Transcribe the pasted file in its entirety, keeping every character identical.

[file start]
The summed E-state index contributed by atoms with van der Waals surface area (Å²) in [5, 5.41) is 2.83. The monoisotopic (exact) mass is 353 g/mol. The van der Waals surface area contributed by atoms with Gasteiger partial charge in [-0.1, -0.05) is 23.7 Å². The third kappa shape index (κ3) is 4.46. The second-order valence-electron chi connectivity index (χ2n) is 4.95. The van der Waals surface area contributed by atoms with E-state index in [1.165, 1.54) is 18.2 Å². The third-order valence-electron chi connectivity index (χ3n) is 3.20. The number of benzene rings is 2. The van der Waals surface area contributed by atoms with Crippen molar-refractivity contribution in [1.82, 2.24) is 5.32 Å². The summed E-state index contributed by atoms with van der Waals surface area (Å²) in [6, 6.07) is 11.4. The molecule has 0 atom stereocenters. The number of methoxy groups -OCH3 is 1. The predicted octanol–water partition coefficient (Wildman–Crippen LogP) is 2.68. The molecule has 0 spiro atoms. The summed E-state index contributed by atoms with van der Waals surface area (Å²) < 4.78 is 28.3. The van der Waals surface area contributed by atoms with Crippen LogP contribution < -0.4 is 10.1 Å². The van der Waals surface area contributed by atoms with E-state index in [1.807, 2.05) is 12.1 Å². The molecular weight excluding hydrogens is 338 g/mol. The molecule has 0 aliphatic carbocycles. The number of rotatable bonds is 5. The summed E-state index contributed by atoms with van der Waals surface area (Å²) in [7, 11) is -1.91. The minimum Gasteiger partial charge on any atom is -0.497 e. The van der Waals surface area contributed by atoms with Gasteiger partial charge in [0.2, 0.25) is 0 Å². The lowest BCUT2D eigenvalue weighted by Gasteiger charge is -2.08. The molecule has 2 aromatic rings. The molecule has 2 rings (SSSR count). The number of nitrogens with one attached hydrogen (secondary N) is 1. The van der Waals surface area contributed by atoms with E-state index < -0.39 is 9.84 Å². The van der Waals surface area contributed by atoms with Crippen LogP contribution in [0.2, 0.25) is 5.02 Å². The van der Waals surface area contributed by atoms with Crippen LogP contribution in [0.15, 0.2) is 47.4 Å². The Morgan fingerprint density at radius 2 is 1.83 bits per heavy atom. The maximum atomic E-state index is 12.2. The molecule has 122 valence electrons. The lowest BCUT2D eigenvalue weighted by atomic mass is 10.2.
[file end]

The summed E-state index contributed by atoms with van der Waals surface area (Å²) in [5, 5.41) is 2.83. The monoisotopic (exact) mass is 353 g/mol. The van der Waals surface area contributed by atoms with Gasteiger partial charge in [-0.1, -0.05) is 23.7 Å². The third kappa shape index (κ3) is 4.46. The second-order valence-electron chi connectivity index (χ2n) is 4.95. The van der Waals surface area contributed by atoms with E-state index in [1.165, 1.54) is 18.2 Å². The third-order valence-electron chi connectivity index (χ3n) is 3.20. The number of benzene rings is 2. The van der Waals surface area contributed by atoms with Crippen molar-refractivity contribution in [1.82, 2.24) is 5.32 Å². The summed E-state index contributed by atoms with van der Waals surface area (Å²) in [6, 6.07) is 11.4. The molecule has 0 atom stereocenters. The number of methoxy groups -OCH3 is 1. The predicted octanol–water partition coefficient (Wildman–Crippen LogP) is 2.68. The molecule has 0 spiro atoms. The summed E-state index contributed by atoms with van der Waals surface area (Å²) < 4.78 is 28.3. The van der Waals surface area contributed by atoms with Crippen LogP contribution < -0.4 is 10.1 Å². The van der Waals surface area contributed by atoms with E-state index in [1.807, 2.05) is 12.1 Å². The molecular weight excluding hydrogens is 338 g/mol. The molecule has 0 aliphatic carbocycles. The number of rotatable bonds is 5. The summed E-state index contributed by atoms with van der Waals surface area (Å²) in [7, 11) is -1.91. The minimum Gasteiger partial charge on any atom is -0.497 e. The van der Waals surface area contributed by atoms with Gasteiger partial charge in [0.2, 0.25) is 0 Å². The lowest BCUT2D eigenvalue weighted by Gasteiger charge is -2.08. The molecule has 2 aromatic rings. The molecule has 2 rings (SSSR count). The number of nitrogens with one attached hydrogen (secondary N) is 1. The van der Waals surface area contributed by atoms with E-state index < -0.39 is 9.84 Å². The van der Waals surface area contributed by atoms with Crippen LogP contribution in [0.2, 0.25) is 5.02 Å². The van der Waals surface area contributed by atoms with Crippen LogP contribution in [0.15, 0.2) is 47.4 Å². The Morgan fingerprint density at radius 2 is 1.83 bits per heavy atom. The maximum atomic E-state index is 12.2. The molecule has 122 valence electrons. The lowest BCUT2D eigenvalue weighted by atomic mass is 10.2.